The Monthly Distribution & Abundance of Jellyfish (Medusae) Species in the Coastal Waters of Penang National Park, Penang, Malaysia.

Sim Yee Kwang1 & Khairun Yahya1,2
1Centre For Marine & Coastal Studies (CEMACS), Universiti Sains Malaysia, 11800 USM Penang, Malaysia.
2School of Biological Sciences, Universiti Sains Malaysia, 11800 USM Penang, Malaysia.
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 Summary of Research

A study of monthly abundance and distribution of jellyfish population was conducted for 18-months period around the coastal waters of Penang National Park (PNP), Penang, Malaysia started November 2009 until April 2011. Towing and scooping methods were applied for samples collection using fishing boat cruising at the speed of approximately 2.5 nautical knots during neap tide. The scooping method used visual observation to detect jellyfish from the water surface.  Meanwhile towing method required a custom-made trawl towed behind the boat for submerged jellyfish specimen. A total number of five jellyfish species from five different genera were identified, namely; Phyllorhiza punctata, Chrysaora sp., Rhopilema sp., Chiropsoides buitendijki, and Carybdea morbakka. The dominant Chrysaora sp.contributed up to 96.58% of the total jellyfish catch.  The maximum jellyfish number recorded was 57.07±12.37 individuals/1000m3 in May 2010. No occurrences of significant jellyfish bloom but their presence were observed throughout the whole sampling periods.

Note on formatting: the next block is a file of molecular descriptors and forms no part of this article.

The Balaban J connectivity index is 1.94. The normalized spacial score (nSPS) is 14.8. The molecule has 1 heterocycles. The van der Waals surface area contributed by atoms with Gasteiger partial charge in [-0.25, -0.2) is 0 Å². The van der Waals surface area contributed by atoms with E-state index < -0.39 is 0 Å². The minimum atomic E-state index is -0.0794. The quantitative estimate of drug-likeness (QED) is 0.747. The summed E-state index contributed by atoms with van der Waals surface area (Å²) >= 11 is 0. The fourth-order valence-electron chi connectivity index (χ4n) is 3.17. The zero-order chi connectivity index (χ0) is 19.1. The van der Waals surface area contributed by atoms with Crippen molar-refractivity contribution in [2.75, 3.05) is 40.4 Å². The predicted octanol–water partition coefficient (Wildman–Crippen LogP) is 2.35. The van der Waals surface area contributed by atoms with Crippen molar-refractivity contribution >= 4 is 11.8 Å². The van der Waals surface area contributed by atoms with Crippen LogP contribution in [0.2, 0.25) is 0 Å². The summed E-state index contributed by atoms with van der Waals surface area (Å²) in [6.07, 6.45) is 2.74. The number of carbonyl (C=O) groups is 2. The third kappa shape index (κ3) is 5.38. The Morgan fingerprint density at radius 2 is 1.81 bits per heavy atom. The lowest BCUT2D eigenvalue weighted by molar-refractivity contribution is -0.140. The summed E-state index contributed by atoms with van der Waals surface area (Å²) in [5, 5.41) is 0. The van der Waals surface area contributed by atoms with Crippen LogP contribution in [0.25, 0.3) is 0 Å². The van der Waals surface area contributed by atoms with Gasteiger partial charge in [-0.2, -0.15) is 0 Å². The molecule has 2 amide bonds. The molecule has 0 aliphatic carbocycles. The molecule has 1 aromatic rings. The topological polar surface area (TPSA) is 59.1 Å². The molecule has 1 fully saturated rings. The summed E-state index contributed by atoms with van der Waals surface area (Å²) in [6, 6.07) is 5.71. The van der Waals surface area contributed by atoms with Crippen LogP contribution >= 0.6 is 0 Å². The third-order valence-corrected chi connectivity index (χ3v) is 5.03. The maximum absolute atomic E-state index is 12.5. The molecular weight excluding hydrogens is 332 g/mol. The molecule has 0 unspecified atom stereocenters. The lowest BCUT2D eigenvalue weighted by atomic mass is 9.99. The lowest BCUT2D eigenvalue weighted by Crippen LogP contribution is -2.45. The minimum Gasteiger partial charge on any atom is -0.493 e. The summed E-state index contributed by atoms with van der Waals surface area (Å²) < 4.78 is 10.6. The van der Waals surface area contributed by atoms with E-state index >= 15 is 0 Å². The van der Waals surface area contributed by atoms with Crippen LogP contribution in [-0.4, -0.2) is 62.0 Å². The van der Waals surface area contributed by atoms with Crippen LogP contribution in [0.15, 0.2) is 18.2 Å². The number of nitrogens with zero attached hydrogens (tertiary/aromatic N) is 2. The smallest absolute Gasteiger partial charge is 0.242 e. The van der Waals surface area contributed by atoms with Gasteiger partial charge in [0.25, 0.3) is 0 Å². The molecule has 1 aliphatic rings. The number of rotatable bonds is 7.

Physical-chemical parameters recorded were within the normal ranges. pH, temperature, salinity, conductivity, dissolved oxygen, total suspended solid, biological oxygen demand and chlorophyll-a varied between 8.09-8.97, 29.12°C-32.06°C, 28.56ppt-30.30ppt, 47.05µS/cm-53.36µS/cm, 4.26mg/L-6.70mg/L, 36.60mg/L-80.53mg/L, 0.38mg/L-3.19mg/L and 0.33mg/L-2.41mg/L respectively. For nutrient, nitrite, nitrate, ammonia and phosphate varied between 0-0.03mg/L, 0-0.05mg/L, 0-0.02mg/L and 0-0.01mg/L respectively. The concentration of nutrients was positively correlated with the abundance of jellyfish (nitrite, r = 0.414, p<0.01; nitrate, r = 0.521 p<0.01; ammonia, r = 0.294, p<0.01). This implies that sewage discharge, land based pollutants and other human activities result in nutrient loading into coastal waters and causes jellyfish bloom. Thus, the frequency of jellyfish bloom in waters of Penang National Park could act as an indicator for marine environment degradation due to anthropogenic activities.


Key words: Jellyfish (Medusae), Monthly Distribution, Abundance, Water Quality, Coastal Waters, Penang National Park, Malaysia